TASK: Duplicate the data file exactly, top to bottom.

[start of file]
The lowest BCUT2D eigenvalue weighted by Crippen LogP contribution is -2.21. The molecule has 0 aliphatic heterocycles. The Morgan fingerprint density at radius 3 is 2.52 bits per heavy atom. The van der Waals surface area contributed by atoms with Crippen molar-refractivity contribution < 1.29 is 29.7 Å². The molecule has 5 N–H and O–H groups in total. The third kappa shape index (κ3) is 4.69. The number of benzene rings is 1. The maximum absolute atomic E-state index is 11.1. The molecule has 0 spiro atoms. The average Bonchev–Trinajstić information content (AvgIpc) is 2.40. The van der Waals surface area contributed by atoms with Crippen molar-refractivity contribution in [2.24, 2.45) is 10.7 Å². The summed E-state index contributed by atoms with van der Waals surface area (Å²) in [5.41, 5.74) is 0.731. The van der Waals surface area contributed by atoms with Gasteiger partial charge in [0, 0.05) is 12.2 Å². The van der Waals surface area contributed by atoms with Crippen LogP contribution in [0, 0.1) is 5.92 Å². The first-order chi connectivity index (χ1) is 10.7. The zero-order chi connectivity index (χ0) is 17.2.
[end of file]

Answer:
The lowest BCUT2D eigenvalue weighted by Crippen LogP contribution is -2.21. The molecule has 0 aliphatic heterocycles. The Morgan fingerprint density at radius 3 is 2.52 bits per heavy atom. The van der Waals surface area contributed by atoms with Crippen molar-refractivity contribution < 1.29 is 29.7 Å². The molecule has 5 N–H and O–H groups in total. The third kappa shape index (κ3) is 4.69. The number of benzene rings is 1. The maximum absolute atomic E-state index is 11.1. The molecule has 0 spiro atoms. The average Bonchev–Trinajstić information content (AvgIpc) is 2.40. The van der Waals surface area contributed by atoms with Crippen molar-refractivity contribution in [2.24, 2.45) is 10.7 Å². The summed E-state index contributed by atoms with van der Waals surface area (Å²) in [5.41, 5.74) is 0.731. The van der Waals surface area contributed by atoms with Gasteiger partial charge in [0, 0.05) is 12.2 Å². The van der Waals surface area contributed by atoms with Crippen LogP contribution in [0, 0.1) is 5.92 Å². The first-order chi connectivity index (χ1) is 10.7. The zero-order chi connectivity index (χ0) is 17.2.